Fifty per cent of does with fetus in posterior presentation were between 1-2 years and majority was presented within 12 hours. Half of the does had single fetuses and 50% had twins. Seventy five percent of the fetuses were live and all fetuses were delivered manually. There were 3 breech presentations, 1 hock flexion and 4 normal posterior presentations. All posterior presentation fetuses were delivered manually. Other maldispositions One doe presented had a fetus in anterior presentation with the limbs crossed over head which were corrected manually and the fetus delivered manually. There was no case of dorso illial position and in fact, fetuses slightly rotated towards the ileum could be delivered manually without much difficulty. Only one doe had a fetus in dorso transverse presentation, which was delivered surgically. Fetal oversize A total of 16 oversized fetuses were observed however, only one fetus was actually oversized. Rest of the fetuses became oversized because of fetal death followed by fetal emphysema. Majority of these does were brought to the referral centre beyond 24 hours of labor and majority of does with such fetuses carried single fetuses. Delivery of such dead emphysematous fetuses in a narrowed birth canal was difficult and required partial subcutaneous fetotomy in 2 cases along with manual correction and traction. Cases in which the birth canal was too narrow or the uterus was tightly

Dairy Goat J 84(2): 24-33. wrapped around the fetus necessitated caesarean section for delivery. One emphysematous fetus that was delivered by traction had the umbilical cord tightly coiled around the flank of the fetus. Fetal monsters Fetal anasarca and amorphous globosus were the only two monsters recorded. Both the fetuses were delivered manually. Amorphous globosus monster was delivered after natural delivery of a kid. Fetal dropsical conditions Fetal dropsical conditions were recorded in 1 doe above two years and 3 does beyond 4 years. Does with hydroallantois (n=2) had a history of sudden abdominal enlargement during fourth month of gestation which was visible and does had difficulty in respiration. These does were presented on completion of gestation with a history of straining without fetal delivery. Sonographic findings were inconclusive. An emergency caesarean was performed with due care to deliver the fetuses. Fetuses with ascites or hydronephrosis were delivered by fetotomy that involved removal of one of the limb followed by puncture of the abdomen. All fetuses with dropsy were dead. Maternal causes Cervical dilation failure (ring womb, n=15) was the single largest cause of maternal dystocia in does followed by uterine inertia (n=8), uterine rupture (n=4), pelvic fracture (n=2) and other causes (n=4). Cervical dilation failure (ring womb) Most does with ring womb were young (1-2 years), carried single fetuses which were mostly live. Does that were presented early were administered medical therapy comprising of dexamethasone + prostaglandin and were examined 24 hours later. Nearly 55.5% does had sufficient relaxation at this time and fetuses could be delivered manually. Caesarean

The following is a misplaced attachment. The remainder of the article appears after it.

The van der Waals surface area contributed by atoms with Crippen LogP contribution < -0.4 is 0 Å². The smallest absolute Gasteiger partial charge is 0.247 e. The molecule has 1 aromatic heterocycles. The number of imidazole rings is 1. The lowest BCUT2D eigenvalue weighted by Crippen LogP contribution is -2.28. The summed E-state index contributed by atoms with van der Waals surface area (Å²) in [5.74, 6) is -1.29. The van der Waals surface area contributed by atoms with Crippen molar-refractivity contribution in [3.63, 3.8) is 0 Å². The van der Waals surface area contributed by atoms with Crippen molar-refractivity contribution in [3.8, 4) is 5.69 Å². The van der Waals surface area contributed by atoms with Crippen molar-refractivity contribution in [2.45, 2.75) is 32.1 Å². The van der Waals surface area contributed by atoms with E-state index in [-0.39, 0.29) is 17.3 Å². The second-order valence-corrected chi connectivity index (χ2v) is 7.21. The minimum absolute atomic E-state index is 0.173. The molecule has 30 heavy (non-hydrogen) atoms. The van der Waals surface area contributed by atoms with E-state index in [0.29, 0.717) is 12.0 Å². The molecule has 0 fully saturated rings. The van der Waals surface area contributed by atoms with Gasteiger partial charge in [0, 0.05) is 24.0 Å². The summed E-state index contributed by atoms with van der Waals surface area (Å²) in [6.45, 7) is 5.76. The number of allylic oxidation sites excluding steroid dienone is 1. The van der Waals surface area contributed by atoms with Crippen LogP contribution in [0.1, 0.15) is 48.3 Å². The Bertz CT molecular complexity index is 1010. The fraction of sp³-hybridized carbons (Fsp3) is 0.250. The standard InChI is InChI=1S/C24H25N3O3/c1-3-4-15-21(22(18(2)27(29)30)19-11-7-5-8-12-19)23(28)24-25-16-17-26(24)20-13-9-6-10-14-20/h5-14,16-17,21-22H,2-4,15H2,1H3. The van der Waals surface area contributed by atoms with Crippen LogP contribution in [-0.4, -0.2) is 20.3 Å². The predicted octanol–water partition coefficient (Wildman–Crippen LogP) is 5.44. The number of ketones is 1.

Dairy Goat J 84(2): 24-33. was performed when sufficient dilation was not evident after 24 hours of medical therapy. Caesarean was opted immediately in all does that were presented beyond 12 hours of second stage of labor. Uterine inertia Uterine inertia was common in does of 2-4 years age and most does (6/8) carried twin fetuses. Medical therapy of such does comprised of IV administration of 20-40 mg IU of Oxytocin with 500 ml of 5% Dextrose over a period of 1 1 hours. Fetuses could be delivered manually in all does carrying live fetuses after such a therapy. Caesarean section had to be performed in does carrying dead fetuses as they did not respond to medical therapy. Uterine rupture Does with uterine rupture were presented beyond 24 hours of second stage labour and carried dead twin fetuses. Does were presented with a history of straining followed by stoppage of labor signs without delivery of fetuses and sometimes with profuse vaginal bleeding. One doe had an oversized fetus impacted badly in the birth canal and one doe was given 20 IU of oxytocin by the treating veterinarian. Caesarean was performed in all the does. The rupture was suspected in two does and detected accidentally in other two does. Pelvic fracture History of pelvic fracture and narrowing of birth canal could be detected on digital examination and caesarean was performed to deliver live fetuses. Other conditions Other conditions included uterine torsion (n=1), ventral hernia (n=1) and cervical closure (n=2).Only one case of right side uterine torsion (180) was recorded. Torsion was pre-cervical and the doe was presented with no clinical sign. Torsion was detected on caesarean section, although, it was suspected to be a case of ring womb. Ventral hernia was